Key Advantages EVs Have Over ICE Cars:

  • Cheaper to maintain because EVs contain far fewer mechanical parts (no clutches, valves, etc.)
  • No need to change engine oil, air filters or transmission fluid
  • Faster acceleration
  • Better handling due to lower center of gravity

Batteries Are The Key To Rapid Adoption of EVs

Over the last few years we have seen a dramatic improvement in the cost per kilowatt hour (kWh) of lithium-ion (li-ion) batteries, which have fallen 70% over the last six-to-seven years. We are also seeing substantial investment in li-ion battery capacity from more obvious names like Tesla and other players like China's BYD and Korea's LG Chem, which are targeting energy storage and electric car applications. These investments will dramatically increase the scale of the li-ion battery industry, which should lead to improvement and optimization in various production processes, and thus lead to even lower costs per kWh in the future, as seen in Exhibit 2. According to various estimates, battery costs can decline by a further 50-70% per kWh by the middle of the next decade.

Lower battery costs should allow the auto industry to offer much cheaper and competitive electric cars. By the middle of the next decade, we expect the auto industry to produce cars that offer a relatively long range of more than 200 miles per charge and are also price competitive with average or even low-end gasoline cars. Extended range is one of the most important requirements for EVs to grow rapidly, as a recent study by Important Media shows that 75% of respondents who do not currently drive an EV would consider purchasing one if it can deliver at least 220 miles per charge. Most EVs on the market today offer less than 100 miles per charge. High end models like Tesla do offer a more than 200-mile range, but come at a premium price point.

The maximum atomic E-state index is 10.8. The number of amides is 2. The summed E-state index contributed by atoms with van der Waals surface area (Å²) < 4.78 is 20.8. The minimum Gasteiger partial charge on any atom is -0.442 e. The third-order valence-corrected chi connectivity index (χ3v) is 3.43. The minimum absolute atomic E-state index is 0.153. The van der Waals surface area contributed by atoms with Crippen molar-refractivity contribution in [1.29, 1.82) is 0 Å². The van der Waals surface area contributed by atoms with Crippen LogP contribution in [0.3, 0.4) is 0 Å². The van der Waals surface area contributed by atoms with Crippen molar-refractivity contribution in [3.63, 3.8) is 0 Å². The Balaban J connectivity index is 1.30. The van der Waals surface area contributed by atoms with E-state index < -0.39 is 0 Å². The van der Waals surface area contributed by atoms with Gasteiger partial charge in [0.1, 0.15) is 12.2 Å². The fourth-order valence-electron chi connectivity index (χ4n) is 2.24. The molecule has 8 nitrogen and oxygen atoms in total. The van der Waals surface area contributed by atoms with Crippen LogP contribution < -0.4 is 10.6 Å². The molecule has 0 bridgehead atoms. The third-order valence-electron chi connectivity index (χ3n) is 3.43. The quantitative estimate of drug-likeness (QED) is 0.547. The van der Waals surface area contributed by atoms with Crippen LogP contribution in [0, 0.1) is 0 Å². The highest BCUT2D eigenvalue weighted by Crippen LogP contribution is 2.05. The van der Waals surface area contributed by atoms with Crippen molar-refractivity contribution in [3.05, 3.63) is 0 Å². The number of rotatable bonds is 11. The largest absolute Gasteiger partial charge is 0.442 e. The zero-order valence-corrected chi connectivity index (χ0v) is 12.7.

Exhibit 2: Evolution of Battery Energy Density and Cost

Source: International Energy Agency: Global EV Outlook 2016. Notes: $/kWh = U.S. dollars per kilowatt hour. Wh/L = watt hours per liter. Values based on estimates of Department of Energy data.

EV adoption is also supported by national policies, targets and tax breaks in the United States and around the world. This is another reason why we see EVs as a global growth industry - governments in both developed and emerging markets have implemented tax breaks, rebates and stringent tailpipe-emissions standards designed to get manufacturers and consumers to switch to EVs.

It is tough to predict what the course of EV adoption will look like, but according to our simulations, as seen in Exhibit 3, EV adoption may hit an inflection point sometime in the middle of the next decade. By 2030, global new EV sales could hit 60 million and comprise nearly half of all new car sales. And if history is any guide, once disruptive technologies reach that inflection point, adoption expands rapidly.

Exhibit 3: Global New EV Sales (estimates)

Source: Deutsche Bank, Bernstein, Credit Suisse and ClearBridge analysis. Note: EVs include both battery electric vehicles and plug-in hybrids.

Rapid Adoption Means New Growth Opportunities